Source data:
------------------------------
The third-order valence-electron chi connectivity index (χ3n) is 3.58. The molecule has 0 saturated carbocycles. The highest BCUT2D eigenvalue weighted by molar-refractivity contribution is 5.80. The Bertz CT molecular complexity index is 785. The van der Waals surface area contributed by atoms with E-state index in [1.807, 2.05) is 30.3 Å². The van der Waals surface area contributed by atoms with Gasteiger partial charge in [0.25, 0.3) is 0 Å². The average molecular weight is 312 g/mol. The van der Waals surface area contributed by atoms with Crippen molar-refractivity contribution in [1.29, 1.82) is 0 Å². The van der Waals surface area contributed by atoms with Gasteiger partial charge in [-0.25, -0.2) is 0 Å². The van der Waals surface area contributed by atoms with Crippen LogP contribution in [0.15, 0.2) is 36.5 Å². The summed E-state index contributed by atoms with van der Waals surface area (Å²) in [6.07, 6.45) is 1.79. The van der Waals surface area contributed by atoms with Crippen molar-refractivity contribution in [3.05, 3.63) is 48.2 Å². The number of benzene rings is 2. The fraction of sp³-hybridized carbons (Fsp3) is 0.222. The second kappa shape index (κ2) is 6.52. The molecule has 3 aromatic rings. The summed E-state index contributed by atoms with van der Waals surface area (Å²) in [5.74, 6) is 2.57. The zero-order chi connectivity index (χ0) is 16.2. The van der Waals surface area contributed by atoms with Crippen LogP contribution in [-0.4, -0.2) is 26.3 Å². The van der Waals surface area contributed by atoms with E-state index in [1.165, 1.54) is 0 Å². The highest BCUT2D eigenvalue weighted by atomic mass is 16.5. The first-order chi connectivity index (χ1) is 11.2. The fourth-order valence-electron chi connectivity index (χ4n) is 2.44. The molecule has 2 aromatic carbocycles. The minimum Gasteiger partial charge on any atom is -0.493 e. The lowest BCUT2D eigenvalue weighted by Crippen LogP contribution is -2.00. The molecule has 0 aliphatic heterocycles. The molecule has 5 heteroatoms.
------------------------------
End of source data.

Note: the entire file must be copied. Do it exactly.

The third-order valence-electron chi connectivity index (χ3n) is 3.58. The molecule has 0 saturated carbocycles. The highest BCUT2D eigenvalue weighted by molar-refractivity contribution is 5.80. The Bertz CT molecular complexity index is 785. The van der Waals surface area contributed by atoms with E-state index in [1.807, 2.05) is 30.3 Å². The van der Waals surface area contributed by atoms with Gasteiger partial charge in [0.25, 0.3) is 0 Å². The average molecular weight is 312 g/mol. The van der Waals surface area contributed by atoms with Crippen molar-refractivity contribution in [1.29, 1.82) is 0 Å². The van der Waals surface area contributed by atoms with Gasteiger partial charge in [-0.25, -0.2) is 0 Å². The van der Waals surface area contributed by atoms with Crippen LogP contribution in [0.15, 0.2) is 36.5 Å². The summed E-state index contributed by atoms with van der Waals surface area (Å²) in [6.07, 6.45) is 1.79. The van der Waals surface area contributed by atoms with Crippen molar-refractivity contribution in [3.05, 3.63) is 48.2 Å². The number of benzene rings is 2. The fraction of sp³-hybridized carbons (Fsp3) is 0.222. The second kappa shape index (κ2) is 6.52. The molecule has 3 aromatic rings. The summed E-state index contributed by atoms with van der Waals surface area (Å²) in [5.74, 6) is 2.57. The zero-order chi connectivity index (χ0) is 16.2. The van der Waals surface area contributed by atoms with Crippen LogP contribution in [-0.4, -0.2) is 26.3 Å². The van der Waals surface area contributed by atoms with E-state index in [1.165, 1.54) is 0 Å². The highest BCUT2D eigenvalue weighted by atomic mass is 16.5. The first-order chi connectivity index (χ1) is 11.2. The fourth-order valence-electron chi connectivity index (χ4n) is 2.44. The molecule has 2 aromatic carbocycles. The minimum Gasteiger partial charge on any atom is -0.493 e. The lowest BCUT2D eigenvalue weighted by Crippen LogP contribution is -2.00. The molecule has 0 aliphatic heterocycles. The molecule has 5 heteroatoms.